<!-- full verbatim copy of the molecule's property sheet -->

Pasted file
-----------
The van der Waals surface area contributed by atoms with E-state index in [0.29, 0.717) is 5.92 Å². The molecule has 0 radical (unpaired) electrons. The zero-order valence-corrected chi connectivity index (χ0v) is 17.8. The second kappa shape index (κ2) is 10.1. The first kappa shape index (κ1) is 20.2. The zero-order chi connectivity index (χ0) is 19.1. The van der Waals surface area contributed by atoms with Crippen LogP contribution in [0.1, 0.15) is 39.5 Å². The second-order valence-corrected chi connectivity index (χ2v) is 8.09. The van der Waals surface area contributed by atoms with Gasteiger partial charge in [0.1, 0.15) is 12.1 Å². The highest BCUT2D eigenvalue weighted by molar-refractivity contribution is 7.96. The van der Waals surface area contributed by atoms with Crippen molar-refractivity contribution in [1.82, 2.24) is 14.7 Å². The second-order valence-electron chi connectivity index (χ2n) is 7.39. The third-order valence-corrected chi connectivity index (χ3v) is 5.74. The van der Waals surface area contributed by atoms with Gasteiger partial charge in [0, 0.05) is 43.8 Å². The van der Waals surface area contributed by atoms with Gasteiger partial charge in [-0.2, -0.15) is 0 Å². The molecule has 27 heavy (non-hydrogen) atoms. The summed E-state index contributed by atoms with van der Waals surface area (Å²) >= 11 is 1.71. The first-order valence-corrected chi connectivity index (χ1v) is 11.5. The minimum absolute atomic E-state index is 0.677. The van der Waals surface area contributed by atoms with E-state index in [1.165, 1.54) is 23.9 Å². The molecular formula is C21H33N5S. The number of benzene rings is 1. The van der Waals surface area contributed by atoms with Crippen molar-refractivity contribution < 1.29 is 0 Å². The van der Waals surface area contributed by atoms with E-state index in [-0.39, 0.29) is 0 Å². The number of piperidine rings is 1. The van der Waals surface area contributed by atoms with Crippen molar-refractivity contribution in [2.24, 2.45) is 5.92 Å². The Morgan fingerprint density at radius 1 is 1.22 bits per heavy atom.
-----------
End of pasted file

The van der Waals surface area contributed by atoms with E-state index in [0.29, 0.717) is 5.92 Å². The molecule has 0 radical (unpaired) electrons. The zero-order valence-corrected chi connectivity index (χ0v) is 17.8. The second kappa shape index (κ2) is 10.1. The first kappa shape index (κ1) is 20.2. The zero-order chi connectivity index (χ0) is 19.1. The van der Waals surface area contributed by atoms with Crippen LogP contribution in [0.1, 0.15) is 39.5 Å². The second-order valence-corrected chi connectivity index (χ2v) is 8.09. The van der Waals surface area contributed by atoms with Gasteiger partial charge in [0.1, 0.15) is 12.1 Å². The highest BCUT2D eigenvalue weighted by molar-refractivity contribution is 7.96. The van der Waals surface area contributed by atoms with Crippen molar-refractivity contribution in [1.82, 2.24) is 14.7 Å². The second-order valence-electron chi connectivity index (χ2n) is 7.39. The third-order valence-corrected chi connectivity index (χ3v) is 5.74. The van der Waals surface area contributed by atoms with Gasteiger partial charge in [0, 0.05) is 43.8 Å². The van der Waals surface area contributed by atoms with Gasteiger partial charge in [-0.2, -0.15) is 0 Å². The molecule has 27 heavy (non-hydrogen) atoms. The summed E-state index contributed by atoms with van der Waals surface area (Å²) >= 11 is 1.71. The first-order valence-corrected chi connectivity index (χ1v) is 11.5. The minimum absolute atomic E-state index is 0.677. The van der Waals surface area contributed by atoms with E-state index in [1.165, 1.54) is 23.9 Å². The molecular formula is C21H33N5S. The number of benzene rings is 1. The van der Waals surface area contributed by atoms with Crippen molar-refractivity contribution < 1.29 is 0 Å². The van der Waals surface area contributed by atoms with E-state index in [-0.39, 0.29) is 0 Å². The number of piperidine rings is 1. The van der Waals surface area contributed by atoms with Crippen molar-refractivity contribution in [2.24, 2.45) is 5.92 Å². The Morgan fingerprint density at radius 1 is 1.22 bits per heavy atom.